If/when you tell the child, I wonder if avoiding phrases like "real dad" would be useful? I'm thinking, make it special, as in, "You havetwo dads who love you." Especially for a young child, it seems like sharing this info could be experienced as you suggesting s/he shouldn't be as close to your dh as s/he is, so be prepared for a lot of processing, from angles we as adults could have a hard time predicting. In The Mother Dance, Harriet Lerner touches on some ideas about how to truly help a child process troubling events/information...

Is bio-dad interested in being more involved? less so? do you communicate well, and do you see yourselves as able to be true co-parents after the information is shared? does he want the information to be shared? are you prepared for everyone around you to know, as well?

How do you imagine your dh would take the news? (are you monogamous now? -I didn't want to rule out the possibility of polyamory, etc) what would you hope to gain by sharing?

Do your children have god-parents?

Hugs to you. It's a lot to think about.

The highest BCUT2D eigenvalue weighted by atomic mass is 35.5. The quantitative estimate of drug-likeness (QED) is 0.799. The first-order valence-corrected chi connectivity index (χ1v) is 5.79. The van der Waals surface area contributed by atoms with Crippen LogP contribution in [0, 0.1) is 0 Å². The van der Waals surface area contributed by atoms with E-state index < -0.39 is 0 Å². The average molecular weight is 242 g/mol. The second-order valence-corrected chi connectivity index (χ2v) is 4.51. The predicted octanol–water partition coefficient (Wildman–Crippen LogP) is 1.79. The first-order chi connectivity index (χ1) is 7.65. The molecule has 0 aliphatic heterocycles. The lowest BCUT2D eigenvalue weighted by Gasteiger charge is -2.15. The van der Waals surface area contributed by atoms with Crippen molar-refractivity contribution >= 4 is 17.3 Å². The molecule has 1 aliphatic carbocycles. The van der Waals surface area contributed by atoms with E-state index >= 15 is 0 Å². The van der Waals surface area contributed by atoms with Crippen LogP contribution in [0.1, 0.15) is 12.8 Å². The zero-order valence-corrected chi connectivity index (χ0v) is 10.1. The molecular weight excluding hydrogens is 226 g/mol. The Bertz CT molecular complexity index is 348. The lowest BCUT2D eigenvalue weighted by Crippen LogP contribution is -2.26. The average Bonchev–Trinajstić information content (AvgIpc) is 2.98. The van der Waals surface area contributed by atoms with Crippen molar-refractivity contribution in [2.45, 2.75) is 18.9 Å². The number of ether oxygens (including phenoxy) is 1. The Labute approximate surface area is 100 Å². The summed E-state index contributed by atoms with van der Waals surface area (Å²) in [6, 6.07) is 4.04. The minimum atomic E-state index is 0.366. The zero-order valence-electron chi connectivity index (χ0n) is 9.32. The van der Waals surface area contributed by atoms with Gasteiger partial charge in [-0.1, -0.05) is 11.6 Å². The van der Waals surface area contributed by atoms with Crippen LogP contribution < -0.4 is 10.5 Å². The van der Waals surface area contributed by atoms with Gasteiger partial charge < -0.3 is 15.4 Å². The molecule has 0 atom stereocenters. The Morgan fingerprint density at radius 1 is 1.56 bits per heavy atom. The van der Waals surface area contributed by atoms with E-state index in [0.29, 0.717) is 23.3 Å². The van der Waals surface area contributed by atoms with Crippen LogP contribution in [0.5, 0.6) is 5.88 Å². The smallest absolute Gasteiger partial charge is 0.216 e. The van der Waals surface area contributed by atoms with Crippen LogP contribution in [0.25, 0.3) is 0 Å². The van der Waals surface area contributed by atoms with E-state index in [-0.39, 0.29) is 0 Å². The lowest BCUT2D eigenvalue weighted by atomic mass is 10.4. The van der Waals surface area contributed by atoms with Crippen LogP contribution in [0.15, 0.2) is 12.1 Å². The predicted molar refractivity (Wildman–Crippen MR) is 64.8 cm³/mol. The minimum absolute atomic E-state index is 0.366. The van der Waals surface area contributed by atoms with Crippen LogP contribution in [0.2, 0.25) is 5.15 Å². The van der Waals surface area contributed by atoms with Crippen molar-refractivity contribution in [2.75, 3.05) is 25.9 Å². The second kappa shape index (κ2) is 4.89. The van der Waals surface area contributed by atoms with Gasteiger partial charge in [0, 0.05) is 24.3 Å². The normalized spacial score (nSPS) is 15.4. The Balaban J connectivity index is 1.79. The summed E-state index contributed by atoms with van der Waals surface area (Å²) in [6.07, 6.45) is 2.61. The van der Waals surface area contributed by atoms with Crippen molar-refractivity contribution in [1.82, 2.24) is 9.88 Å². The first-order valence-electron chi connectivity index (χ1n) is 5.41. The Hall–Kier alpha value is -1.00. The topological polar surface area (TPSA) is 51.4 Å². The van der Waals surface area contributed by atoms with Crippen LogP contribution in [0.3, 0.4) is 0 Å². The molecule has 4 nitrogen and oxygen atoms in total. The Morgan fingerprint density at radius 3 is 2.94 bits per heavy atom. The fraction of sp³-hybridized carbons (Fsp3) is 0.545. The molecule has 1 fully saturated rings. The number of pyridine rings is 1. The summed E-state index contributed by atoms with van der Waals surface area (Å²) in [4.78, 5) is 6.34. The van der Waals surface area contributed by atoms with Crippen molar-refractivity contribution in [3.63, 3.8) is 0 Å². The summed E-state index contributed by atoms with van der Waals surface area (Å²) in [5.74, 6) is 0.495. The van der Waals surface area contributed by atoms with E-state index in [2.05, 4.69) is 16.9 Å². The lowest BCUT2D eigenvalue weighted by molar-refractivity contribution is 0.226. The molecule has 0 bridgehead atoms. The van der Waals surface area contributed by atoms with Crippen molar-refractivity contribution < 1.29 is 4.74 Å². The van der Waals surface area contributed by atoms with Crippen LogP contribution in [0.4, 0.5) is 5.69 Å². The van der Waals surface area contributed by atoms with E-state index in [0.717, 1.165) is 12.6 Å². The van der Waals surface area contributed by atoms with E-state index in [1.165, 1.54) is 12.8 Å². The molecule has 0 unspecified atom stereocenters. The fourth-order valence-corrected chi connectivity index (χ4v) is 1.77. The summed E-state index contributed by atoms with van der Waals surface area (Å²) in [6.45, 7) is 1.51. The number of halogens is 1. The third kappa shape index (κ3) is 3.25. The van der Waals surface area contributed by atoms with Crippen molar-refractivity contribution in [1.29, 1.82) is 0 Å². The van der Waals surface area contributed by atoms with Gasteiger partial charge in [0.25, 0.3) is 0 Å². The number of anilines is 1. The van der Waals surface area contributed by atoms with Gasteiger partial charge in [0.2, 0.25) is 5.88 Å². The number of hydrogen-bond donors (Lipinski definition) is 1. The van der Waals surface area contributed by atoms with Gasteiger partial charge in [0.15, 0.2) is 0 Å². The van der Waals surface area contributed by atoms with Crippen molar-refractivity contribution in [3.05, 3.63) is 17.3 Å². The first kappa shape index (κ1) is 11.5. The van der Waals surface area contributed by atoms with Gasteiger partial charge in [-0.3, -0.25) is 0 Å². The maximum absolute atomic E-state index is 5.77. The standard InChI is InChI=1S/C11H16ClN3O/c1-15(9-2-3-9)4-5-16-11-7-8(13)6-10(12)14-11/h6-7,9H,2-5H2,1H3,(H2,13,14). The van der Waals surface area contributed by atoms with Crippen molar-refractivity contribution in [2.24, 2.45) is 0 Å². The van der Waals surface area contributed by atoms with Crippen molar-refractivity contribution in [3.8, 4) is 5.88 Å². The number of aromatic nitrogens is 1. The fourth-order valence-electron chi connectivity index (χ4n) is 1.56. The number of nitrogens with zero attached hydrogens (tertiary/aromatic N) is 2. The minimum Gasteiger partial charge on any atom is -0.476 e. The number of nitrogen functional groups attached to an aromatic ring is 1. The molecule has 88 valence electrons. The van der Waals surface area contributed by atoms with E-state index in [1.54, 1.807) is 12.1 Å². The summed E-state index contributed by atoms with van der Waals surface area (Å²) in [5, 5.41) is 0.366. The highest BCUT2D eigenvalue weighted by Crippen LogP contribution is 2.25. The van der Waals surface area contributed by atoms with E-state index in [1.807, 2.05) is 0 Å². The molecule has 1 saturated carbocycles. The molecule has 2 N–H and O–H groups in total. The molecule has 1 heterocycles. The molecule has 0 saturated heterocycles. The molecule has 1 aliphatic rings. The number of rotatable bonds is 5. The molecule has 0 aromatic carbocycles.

Do you have a good IRL person to confide in, as well?

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#24 of 99 Old 04-28-2005, 07:16 PM
 
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Wow. That's a tough situation.

Does your DH know that you talk to this other man every week and see him once a month? How could he not know this? Does he not have any suspicion at all?

If you do decide to tell you need to be absolutely certain that your dc is not your husbands. DNA test first, tell second.

If your dh had an affair and had another child would YOU want to know?

If it were me I would tell. Not telling is just going to continue the web of lies. What would happen if your dc got sick and needed something from a relative? It would come out then that dc is not your husbands. Or what if something happened to you and this other man stepped up and tried to take custody of dc from your husband? How do you think it would be for your husband to not only lose you but your dc at the same time? What if this other man some day out of the blue decides he wants more time with dc. Unsupervised time without you. A weekend. A week. What do you do? Your husband would obviously wonder why you were sending your dc away with another man. If you don't send him he could sue you and your dh would find out then. With if this other man tells your dc he's the "real dad"? It would all be out and you would be the bad guy for not telling.

Yeah, there's just too many possibilities. I would get a DNA test to confirm who is the father. If your DH is not the father then I would tell DH and together tell your DC whenever you feel s/he can handle it.